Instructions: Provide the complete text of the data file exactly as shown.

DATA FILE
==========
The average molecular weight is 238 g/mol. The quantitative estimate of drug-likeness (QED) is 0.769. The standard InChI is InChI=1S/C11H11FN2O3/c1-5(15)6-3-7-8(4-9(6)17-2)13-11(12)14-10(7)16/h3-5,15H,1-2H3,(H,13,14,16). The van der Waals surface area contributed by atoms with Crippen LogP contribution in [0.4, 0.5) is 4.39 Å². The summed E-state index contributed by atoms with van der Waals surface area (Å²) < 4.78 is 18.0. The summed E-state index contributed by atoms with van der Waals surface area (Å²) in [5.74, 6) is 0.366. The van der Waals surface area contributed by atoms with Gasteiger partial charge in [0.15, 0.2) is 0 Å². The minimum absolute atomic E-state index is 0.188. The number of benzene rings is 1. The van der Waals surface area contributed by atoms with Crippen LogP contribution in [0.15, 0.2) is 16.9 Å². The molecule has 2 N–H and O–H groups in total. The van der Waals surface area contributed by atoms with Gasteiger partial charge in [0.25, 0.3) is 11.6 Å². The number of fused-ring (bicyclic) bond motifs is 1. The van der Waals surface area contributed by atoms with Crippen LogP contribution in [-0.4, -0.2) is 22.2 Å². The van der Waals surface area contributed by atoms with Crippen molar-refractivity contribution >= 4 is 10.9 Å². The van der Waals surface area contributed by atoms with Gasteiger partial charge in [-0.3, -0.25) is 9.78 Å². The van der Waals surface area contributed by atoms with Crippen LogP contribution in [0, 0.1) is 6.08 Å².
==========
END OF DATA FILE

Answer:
The average molecular weight is 238 g/mol. The quantitative estimate of drug-likeness (QED) is 0.769. The standard InChI is InChI=1S/C11H11FN2O3/c1-5(15)6-3-7-8(4-9(6)17-2)13-11(12)14-10(7)16/h3-5,15H,1-2H3,(H,13,14,16). The van der Waals surface area contributed by atoms with Crippen LogP contribution in [0.4, 0.5) is 4.39 Å². The summed E-state index contributed by atoms with van der Waals surface area (Å²) < 4.78 is 18.0. The summed E-state index contributed by atoms with van der Waals surface area (Å²) in [5.74, 6) is 0.366. The van der Waals surface area contributed by atoms with Gasteiger partial charge in [0.15, 0.2) is 0 Å². The minimum absolute atomic E-state index is 0.188. The number of benzene rings is 1. The van der Waals surface area contributed by atoms with Crippen LogP contribution in [0.15, 0.2) is 16.9 Å². The molecule has 2 N–H and O–H groups in total. The van der Waals surface area contributed by atoms with Gasteiger partial charge in [0.25, 0.3) is 11.6 Å². The number of fused-ring (bicyclic) bond motifs is 1. The van der Waals surface area contributed by atoms with Crippen LogP contribution in [-0.4, -0.2) is 22.2 Å². The van der Waals surface area contributed by atoms with Crippen molar-refractivity contribution >= 4 is 10.9 Å². The van der Waals surface area contributed by atoms with Gasteiger partial charge in [-0.3, -0.25) is 9.78 Å². The van der Waals surface area contributed by atoms with Crippen LogP contribution in [0, 0.1) is 6.08 Å².